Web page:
“It’s really exciting to see so much campaigning in Georgia, even though it’s Newt Gingrich’s home state,” said Malhotra, a researcher for the academic nonprofit Middle East Forum who first worked for Romney in his unsuccessful bid for the 2008 nomination.
“I think Mitt Romney has a very scholarly perspective,” she said, but he still focuses on real-life solutions to challenges, whether it’s in business or with the Olympics in Salt Lake City.”
She and other Romney supporters got another boost Sunday when Romney himself made an appearance in the state. The former Massachusetts governor swung through Georgia to host a pancake brunch at Brookwood High School in Snellville, before heading to Knoxville, Tenn., for an evening rally.
Debbie Moscato, president of the Buckhead Republican Women and Romney volunteer, said she’s glued to the election news while urging people to vote for her candidate.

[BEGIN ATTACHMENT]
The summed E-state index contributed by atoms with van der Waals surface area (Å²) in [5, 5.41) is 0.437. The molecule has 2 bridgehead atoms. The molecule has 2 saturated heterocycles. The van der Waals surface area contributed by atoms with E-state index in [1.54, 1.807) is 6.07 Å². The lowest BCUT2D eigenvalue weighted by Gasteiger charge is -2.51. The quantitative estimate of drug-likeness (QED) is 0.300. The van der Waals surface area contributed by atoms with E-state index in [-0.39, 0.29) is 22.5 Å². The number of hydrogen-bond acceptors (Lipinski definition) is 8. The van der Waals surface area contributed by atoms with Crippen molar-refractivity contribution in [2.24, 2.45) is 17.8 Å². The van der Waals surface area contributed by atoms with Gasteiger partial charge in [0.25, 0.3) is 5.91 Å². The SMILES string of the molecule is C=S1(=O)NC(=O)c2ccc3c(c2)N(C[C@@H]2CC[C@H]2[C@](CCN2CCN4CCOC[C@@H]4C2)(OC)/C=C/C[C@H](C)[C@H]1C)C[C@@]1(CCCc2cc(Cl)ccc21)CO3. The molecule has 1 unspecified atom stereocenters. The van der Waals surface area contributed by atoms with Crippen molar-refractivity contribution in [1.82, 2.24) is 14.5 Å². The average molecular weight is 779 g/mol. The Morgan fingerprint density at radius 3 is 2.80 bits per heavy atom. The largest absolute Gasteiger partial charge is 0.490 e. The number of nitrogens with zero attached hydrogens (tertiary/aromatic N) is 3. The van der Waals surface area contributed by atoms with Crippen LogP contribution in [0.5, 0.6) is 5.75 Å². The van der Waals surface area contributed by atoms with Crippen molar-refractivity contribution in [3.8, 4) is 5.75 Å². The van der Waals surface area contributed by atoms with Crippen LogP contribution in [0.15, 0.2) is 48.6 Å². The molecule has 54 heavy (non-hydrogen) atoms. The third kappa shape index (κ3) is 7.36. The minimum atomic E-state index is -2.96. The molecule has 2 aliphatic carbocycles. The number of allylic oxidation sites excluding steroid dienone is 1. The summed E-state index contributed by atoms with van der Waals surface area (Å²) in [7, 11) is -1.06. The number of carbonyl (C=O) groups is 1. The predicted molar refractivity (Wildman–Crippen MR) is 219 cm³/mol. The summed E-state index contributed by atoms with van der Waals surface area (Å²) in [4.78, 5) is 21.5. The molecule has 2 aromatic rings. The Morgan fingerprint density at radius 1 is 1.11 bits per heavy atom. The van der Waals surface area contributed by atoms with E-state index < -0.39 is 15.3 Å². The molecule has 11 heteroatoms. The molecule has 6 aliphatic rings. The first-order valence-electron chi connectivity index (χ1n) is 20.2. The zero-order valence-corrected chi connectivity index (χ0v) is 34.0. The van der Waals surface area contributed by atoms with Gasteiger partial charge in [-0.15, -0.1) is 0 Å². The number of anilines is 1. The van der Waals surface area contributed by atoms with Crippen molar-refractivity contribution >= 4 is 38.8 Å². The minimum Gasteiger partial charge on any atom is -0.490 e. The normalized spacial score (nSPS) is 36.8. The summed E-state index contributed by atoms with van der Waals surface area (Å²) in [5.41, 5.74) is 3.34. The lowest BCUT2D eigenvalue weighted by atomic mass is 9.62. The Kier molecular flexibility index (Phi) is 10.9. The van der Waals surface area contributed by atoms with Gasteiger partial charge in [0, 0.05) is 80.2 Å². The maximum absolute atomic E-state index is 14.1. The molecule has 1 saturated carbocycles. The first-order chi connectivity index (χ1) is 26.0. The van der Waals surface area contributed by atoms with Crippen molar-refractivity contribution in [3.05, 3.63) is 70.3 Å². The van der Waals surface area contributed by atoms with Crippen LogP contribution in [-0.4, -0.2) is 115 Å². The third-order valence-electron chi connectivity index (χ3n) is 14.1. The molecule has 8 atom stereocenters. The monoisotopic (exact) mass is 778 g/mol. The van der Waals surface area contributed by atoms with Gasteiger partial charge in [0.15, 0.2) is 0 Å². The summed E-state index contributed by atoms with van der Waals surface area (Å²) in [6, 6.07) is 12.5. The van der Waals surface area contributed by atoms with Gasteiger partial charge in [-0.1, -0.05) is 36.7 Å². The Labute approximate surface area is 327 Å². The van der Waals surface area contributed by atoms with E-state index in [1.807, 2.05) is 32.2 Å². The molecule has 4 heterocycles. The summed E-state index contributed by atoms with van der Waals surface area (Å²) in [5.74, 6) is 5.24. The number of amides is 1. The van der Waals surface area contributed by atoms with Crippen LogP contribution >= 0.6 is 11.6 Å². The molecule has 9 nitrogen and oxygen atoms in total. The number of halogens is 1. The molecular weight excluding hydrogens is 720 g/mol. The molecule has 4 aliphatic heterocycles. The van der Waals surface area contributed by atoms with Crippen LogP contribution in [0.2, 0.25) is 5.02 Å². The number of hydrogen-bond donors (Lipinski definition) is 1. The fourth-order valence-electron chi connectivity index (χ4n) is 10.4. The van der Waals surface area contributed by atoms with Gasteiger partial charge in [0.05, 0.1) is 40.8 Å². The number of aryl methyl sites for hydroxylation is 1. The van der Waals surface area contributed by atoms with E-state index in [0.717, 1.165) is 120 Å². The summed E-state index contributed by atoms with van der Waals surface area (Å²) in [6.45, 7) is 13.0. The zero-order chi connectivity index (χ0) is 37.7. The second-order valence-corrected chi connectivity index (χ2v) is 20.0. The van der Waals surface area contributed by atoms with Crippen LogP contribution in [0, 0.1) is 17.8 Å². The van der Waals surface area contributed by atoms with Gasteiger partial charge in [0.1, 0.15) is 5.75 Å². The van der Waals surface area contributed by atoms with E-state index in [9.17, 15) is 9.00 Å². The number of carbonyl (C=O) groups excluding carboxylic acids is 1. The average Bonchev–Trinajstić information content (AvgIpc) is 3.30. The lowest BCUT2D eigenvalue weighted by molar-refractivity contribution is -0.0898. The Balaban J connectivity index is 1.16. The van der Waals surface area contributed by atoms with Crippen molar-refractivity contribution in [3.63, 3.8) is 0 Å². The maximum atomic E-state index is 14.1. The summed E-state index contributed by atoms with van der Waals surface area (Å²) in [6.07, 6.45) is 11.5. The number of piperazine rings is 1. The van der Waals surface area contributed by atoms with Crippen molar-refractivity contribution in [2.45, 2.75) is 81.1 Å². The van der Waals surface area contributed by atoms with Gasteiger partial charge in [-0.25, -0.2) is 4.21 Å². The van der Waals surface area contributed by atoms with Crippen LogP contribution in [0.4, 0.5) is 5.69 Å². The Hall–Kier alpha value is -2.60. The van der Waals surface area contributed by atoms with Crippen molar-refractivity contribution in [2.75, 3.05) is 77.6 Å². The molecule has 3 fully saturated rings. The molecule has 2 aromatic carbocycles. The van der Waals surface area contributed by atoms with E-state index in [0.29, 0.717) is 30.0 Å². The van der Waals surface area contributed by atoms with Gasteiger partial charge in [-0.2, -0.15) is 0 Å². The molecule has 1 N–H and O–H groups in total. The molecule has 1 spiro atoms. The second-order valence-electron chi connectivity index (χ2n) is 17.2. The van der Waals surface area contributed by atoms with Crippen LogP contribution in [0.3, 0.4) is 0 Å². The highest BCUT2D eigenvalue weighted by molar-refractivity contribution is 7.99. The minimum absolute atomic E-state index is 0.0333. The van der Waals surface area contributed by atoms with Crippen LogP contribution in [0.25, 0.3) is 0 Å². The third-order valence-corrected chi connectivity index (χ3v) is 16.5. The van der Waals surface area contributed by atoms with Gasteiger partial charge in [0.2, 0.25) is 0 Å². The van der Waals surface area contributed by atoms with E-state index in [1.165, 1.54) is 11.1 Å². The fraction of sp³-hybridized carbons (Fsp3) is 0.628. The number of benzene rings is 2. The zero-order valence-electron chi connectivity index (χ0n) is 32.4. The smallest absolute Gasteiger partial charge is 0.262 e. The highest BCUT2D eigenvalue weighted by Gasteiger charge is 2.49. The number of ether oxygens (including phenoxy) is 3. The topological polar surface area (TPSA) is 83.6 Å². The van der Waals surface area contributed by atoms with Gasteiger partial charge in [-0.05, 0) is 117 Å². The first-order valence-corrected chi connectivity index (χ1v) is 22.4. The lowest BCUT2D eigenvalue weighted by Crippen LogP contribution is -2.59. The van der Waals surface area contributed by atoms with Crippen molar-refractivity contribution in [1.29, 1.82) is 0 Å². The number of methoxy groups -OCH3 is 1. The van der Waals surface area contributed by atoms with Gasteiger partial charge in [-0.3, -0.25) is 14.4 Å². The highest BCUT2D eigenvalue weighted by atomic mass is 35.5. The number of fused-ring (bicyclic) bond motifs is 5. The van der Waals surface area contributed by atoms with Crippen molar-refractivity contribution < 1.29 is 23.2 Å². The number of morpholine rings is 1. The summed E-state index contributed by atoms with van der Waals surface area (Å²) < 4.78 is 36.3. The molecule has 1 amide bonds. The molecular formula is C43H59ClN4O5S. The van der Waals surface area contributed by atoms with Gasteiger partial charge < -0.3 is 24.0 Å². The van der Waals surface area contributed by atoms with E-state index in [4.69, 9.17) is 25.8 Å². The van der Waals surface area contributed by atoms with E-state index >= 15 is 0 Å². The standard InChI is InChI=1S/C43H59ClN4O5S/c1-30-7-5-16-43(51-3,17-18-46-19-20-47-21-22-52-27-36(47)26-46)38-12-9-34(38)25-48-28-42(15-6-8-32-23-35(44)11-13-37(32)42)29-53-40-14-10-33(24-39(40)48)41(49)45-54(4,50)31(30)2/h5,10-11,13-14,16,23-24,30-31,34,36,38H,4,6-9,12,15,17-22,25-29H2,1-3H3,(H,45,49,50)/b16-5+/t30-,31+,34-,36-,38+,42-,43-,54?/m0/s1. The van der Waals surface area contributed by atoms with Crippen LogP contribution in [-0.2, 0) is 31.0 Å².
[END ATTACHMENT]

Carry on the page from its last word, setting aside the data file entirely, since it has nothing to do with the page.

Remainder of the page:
“Mitt is my rock star,” said Moscato, who attended both Ann and Mitt Romney’s respective events this week.
Eric Tanenblatt, a managing director at the McKenna Long law firm and top Romney ally in Georgia, said the campaign headquarters started operating about a week ago in Buckhead. Volunteers are working in shifts to call likely voters and knock on doors across the state, he said.
“The last 72 hours of a campaign are the most critical, and so that is what is happening right now,” he said.
Clipboard in hand, a stack of Santorum signs in his pickup truck, Chris McClurg set out Saturday morning to knock on doors in Suwanee and Sugar Hill.
The clipboard held a list of dos and don’ts. (Do offer information; don’t debate.) He also sent some visual cues, wearing an Army veteran hat and a button that said: “Guns Save Lives.”